Relationship With The Sell

All my life I have hated the idea of the sell. In my view of the world, selling a product or service to others shared common ground with trying to pull something over on someone, swindle, or manipulate them, and anyone trying to sell me something was usually met with skepticism…still is sometimes.


I attribute such a view to the relationship I have with money: understanding its purpose in life, but never fully placing faith in that it could make a person happy, if they aren’t altogether a happy person already.


But before I go off on a tangent about my underlying philosophy on money, let’s move on to the real subject of this post.


Starting a new business has forced me to evaluate my relationship with the sell. In my youth, I decided I would commit myself to living a creative life. Do you have a definition for that? Neither do I.


Anyways, what a creative life unfortunately entailed for me, was an urge to fight any need to plan, execute, and be deliberate in what I was pursuing in life – I did not want to put effort into the sell, an act I had come to loathe and fittingly saw as selling out.


Many creatives I imagine can attest to such an outlook on life: we believe being deliberate in life, and trying to be a salesperson, kills the essence of being a creative person. However, the need to make a living in life, so one can create, inevitably shakes such ideals to pieces.


If one who considers themselves a creative, or businessman or businesswoman, wants to be successful – i.e. make a living doing what they love, so they can be free to share what they love with others – they must learn how to sell themselves.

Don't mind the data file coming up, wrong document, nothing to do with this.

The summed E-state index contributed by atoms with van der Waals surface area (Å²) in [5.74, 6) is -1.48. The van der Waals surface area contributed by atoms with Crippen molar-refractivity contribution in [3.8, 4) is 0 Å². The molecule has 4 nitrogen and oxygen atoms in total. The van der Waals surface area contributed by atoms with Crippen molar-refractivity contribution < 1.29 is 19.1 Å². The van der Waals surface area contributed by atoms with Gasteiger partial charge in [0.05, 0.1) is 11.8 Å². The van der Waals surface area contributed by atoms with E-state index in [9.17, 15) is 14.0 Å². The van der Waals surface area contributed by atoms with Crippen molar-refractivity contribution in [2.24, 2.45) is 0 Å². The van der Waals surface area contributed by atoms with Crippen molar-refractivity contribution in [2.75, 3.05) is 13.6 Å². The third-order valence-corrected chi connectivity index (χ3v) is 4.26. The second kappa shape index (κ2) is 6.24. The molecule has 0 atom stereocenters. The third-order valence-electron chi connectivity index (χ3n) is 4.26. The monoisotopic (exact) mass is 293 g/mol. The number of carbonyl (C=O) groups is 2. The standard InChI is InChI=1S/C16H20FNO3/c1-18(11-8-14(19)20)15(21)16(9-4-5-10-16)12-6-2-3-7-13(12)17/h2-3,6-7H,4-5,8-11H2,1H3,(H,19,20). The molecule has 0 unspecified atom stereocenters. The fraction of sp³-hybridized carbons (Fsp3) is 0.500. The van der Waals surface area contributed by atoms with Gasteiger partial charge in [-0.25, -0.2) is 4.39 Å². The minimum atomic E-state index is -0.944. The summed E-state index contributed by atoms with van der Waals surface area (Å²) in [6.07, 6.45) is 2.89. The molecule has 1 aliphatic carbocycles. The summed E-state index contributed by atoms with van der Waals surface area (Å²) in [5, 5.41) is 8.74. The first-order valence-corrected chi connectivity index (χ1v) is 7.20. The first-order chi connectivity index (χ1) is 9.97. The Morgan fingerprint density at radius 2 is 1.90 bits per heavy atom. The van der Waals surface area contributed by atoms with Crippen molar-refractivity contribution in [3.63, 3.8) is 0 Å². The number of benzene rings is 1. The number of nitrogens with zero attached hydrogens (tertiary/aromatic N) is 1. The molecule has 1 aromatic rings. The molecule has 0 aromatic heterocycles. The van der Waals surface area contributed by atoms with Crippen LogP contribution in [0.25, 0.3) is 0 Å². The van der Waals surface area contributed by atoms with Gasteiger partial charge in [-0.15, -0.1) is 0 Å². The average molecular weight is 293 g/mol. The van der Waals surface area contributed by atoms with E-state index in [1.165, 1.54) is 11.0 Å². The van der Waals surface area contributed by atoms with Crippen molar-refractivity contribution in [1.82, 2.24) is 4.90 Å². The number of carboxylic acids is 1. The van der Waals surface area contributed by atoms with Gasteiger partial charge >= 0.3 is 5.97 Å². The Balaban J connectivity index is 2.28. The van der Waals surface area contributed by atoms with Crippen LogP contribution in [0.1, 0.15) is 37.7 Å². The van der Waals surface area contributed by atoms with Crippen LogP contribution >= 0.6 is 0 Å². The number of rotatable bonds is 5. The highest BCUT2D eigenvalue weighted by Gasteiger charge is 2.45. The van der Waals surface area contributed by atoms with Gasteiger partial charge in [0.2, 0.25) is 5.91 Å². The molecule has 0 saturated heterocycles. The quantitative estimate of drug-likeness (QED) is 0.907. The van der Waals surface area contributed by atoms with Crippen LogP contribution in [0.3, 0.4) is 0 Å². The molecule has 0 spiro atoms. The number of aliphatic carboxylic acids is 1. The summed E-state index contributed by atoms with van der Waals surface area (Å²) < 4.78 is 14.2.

I feel one will be hard pressed to find a successful artist, author, musician, or business person who has not in one form or another taken it into their own hands to sell themselves.


After all, if one wants to be in control of how they are perceived by others, how their work is presented to others, what success they find in their endeavors, and how others know what they have to offer, they must learn to sell themselves.


Because if left up to other people for such things, or hoping things will just work out, it’s roulette for any chance at success.


Selling presents an opportunity to engage with others, build great relationships, and when approached with honesty, integrity, and genuine intent, can make a huge difference in one’s pursuits.


Just be sure what’s being sold can be backed up…more on that in future posts.


For more insight on the sell, and Tigred Creative’s philosophy and examples on the subject, be sure to follow future blog posts and projects!